They’re the stuff of movies, TV shows, and usability labs.
One-way mirrors (or two-way mirrors depending on who you ask) are an enduring symbol of interrogation, psychology experiments, focus groups, and usability tests.
This special piece of glass is brightly lit from one side to allow people to inconspicuously observe people on the other side.
The technology is simple and actually quite old with a “transparent mirror” patented in 1903.
Researchers once considered it essential, but in the last few years I’ve seen companies moving away from the mirror. Here are some advantages and disadvantages of the one-way mirror.
- Visibility: With the right viewing angle, you can see the entire room in context, and thus capture all meaningful information such as the emotional expressions of the participant and interactions with the moderator. Visibility is especially valuable when you’re observing participants interact with physical products (like setting up a TV) and move around the room.
- Low tech: A one-way mirror doesn’t take much maintenance after it’s set up (no power, cables, or converters needed).
- Looks cool: There’s a reason one-way mirrors make appearances in movies and TV shows—they look cool! They were one of the highlights of lab tours when I worked at Oracle. Having a one-way mirror makes it at least “look” like you’re doing serious research.
- Better than a room full of people: Looking through a one-way mirror is better than having a bunch of people crammed in the same room or looking over a participant’s shoulder. It’s also less distracting for participants because observers aren’t moving around and talking.
- Intimidates some participants: One-way mirrors are hardly subtle, and participants generally know their purpose (participants watch TV and movies too!). To some they are perceived as “scary, intimidating, nerve racking, and uncomfortable.” This perception may affect participant behavior, although more data is needed to understand what effects, if any, there are.
- Limits the view: It can be hard to see participants’ computer screens from behind the mirror. What happens on the screen is usually of most interest to observers in usability sessions. Consequently, observers end up looking at the feed of the participant’s monitor. Which can be sent to anywhere in the world. In fact, a lot of what you can get from a one-way mirror can be replicated with well-placed cameras and direct feeds of computer screens.
- Requires a large dedicated space: For the one-way mirror to work, you need the observation room to be adjacent to the lab. This usually requires a lot of dedicated space, which for many urban areas comes at a significant cost.
- Increases noise and light pollution: Being next to the participants to view through the mirror means observers have to keep their voices down (no laughing or loud talking) and keep the room dark. Not being in the room with the participant reduces distractions, but not completely. Open doors, computers, and phones generate light that allows the participant to see the observers, which can create awkward distractions for the participant.
Does the Mirror Affect Behavior?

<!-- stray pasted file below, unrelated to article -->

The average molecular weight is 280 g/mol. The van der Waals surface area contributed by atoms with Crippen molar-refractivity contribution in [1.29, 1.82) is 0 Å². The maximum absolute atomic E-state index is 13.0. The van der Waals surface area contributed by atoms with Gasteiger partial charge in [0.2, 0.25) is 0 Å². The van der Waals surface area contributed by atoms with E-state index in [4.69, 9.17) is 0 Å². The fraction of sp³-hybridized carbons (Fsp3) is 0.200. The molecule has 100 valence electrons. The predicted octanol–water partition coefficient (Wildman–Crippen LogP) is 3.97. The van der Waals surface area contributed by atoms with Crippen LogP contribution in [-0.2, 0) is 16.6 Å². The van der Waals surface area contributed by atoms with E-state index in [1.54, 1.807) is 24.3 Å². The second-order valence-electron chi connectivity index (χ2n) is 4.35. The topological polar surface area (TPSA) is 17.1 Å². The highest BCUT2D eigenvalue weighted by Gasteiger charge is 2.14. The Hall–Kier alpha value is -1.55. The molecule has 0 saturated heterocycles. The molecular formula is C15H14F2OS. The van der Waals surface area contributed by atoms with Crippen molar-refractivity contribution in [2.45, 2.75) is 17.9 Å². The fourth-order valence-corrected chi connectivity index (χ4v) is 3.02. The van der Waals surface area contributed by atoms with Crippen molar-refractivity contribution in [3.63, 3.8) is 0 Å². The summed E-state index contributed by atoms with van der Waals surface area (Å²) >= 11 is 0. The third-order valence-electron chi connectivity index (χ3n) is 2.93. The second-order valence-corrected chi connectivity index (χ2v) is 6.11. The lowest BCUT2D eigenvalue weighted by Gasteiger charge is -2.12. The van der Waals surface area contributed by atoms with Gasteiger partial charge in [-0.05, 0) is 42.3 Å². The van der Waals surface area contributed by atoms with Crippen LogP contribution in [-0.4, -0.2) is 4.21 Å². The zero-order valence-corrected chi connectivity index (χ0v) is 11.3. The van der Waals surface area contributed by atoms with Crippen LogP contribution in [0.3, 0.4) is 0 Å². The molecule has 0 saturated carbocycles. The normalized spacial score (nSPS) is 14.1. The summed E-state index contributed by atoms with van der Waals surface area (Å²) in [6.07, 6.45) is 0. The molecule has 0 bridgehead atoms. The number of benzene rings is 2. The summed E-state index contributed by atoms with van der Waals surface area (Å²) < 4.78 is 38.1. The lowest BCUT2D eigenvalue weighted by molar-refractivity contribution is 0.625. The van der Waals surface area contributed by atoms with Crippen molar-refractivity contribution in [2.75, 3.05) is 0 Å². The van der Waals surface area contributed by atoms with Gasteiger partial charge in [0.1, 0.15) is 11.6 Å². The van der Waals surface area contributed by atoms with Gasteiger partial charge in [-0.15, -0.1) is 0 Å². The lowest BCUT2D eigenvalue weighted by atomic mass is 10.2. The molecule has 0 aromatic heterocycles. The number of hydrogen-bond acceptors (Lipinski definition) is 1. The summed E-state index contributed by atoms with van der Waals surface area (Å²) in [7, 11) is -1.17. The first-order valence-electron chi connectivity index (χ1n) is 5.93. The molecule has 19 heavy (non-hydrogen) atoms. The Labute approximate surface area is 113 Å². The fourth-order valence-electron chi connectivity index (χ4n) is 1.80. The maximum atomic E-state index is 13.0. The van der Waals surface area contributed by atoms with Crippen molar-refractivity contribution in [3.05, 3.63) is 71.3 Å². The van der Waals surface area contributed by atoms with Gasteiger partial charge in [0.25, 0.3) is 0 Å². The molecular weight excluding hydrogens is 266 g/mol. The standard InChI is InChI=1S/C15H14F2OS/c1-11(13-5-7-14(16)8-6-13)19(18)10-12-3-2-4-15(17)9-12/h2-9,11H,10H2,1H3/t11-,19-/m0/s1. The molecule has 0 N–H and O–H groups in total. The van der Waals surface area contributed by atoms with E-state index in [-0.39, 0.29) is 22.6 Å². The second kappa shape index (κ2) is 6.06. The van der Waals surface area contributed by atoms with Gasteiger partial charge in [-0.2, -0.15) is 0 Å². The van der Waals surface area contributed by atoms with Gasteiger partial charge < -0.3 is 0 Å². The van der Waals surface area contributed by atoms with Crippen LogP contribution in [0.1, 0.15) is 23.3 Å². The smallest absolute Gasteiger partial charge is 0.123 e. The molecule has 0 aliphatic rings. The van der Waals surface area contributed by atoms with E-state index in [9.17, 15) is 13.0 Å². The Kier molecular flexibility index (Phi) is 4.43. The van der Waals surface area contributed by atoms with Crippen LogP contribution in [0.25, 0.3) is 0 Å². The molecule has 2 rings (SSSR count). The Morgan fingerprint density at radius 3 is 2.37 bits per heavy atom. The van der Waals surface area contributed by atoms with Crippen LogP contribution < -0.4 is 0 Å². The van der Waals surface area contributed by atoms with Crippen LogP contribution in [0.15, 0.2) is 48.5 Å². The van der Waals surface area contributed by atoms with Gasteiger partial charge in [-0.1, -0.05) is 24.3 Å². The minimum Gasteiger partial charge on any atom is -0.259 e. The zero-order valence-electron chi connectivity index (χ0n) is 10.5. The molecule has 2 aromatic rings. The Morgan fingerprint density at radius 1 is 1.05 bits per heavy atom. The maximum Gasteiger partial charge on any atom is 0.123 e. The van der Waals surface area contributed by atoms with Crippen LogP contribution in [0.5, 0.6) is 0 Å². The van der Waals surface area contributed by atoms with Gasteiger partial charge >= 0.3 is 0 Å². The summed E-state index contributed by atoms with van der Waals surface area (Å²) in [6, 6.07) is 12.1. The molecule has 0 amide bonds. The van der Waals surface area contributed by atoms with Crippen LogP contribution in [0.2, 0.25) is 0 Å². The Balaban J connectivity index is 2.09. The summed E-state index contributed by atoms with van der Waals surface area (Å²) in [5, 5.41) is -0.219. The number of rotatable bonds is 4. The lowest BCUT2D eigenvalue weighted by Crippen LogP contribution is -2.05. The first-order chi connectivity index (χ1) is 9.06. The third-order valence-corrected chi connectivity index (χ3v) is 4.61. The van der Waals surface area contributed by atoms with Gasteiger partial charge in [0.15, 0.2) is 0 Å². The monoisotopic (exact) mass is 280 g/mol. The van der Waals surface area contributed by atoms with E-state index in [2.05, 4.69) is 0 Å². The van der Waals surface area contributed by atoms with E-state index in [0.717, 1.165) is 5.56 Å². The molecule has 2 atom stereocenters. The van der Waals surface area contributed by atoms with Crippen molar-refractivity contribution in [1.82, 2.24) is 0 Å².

Each research team needs to weigh the practical advantages and disadvantages to a one-way mirror. But one question to consider is to what extent a one-way mirror actually affects behavior and how much it may affect your research conclusions.
When we looked in the literature we found little discussion on how one-way mirrors affect behavior. We did find some research on the effect of mirrors themselves. After all, when participants look in the mirror, they see themselves looking right back, which has consequences. We found that mirrors increase self-awareness, which leads to
- Less cheating on a puzzle with a mirror; kids were also more altruistic.
- An increase in the reports of negative emotions [pdf].
How a one-way mirror may affect the data from usability tests, in-depth interviews, or focus groups is still an open research question. Anecdotally, I haven’t noticed a difference in behavior from the participants with or without the one-way mirror. Jim Lewis also echoed his experience of it being a negligible influence but did offer this memorable example
Out of several hundred people that I observed over those years, I only had one who was so nervous that we wound up sending her home. There was one guy who participated in a printer study that involved loading fanfold paper forms (remember that?) and aligning them so the information would print in the right areas. He got so frustrated with the task that at one point he yanked the paper out of the printer, wadded it up, and threw it at the one-way mirror (on that occasion, there was no facilitator in the room). That’s the only time I can think of where someone appeared to be aware of the observers during task performance—most of the time they just appeared to be completely engrossed in the task.
One-Way Mirror, Mirror on the Wall…
In our lab at MeasuringU we have a full digital setup and decided against the one-way mirror (the cons outweighed the pros for us). But if you have a one-way mirror (or decide to install one), here are some best practices based on other researchers’ experiences.
- Rather than trying to pretend the mirror doesn’t exist, point it out and explain its use, and provide the chance to address participant concerns.
- Consider moderating the sessions from within the lab as opposed to being the voice of god—although more research is needed to understand the effects, if any, of the location of the facilitator.
- Have participants sit somewhere where they are not directly facing the mirror. The less opportunities participants have to look at it, the less they will be reminded they are being observed.
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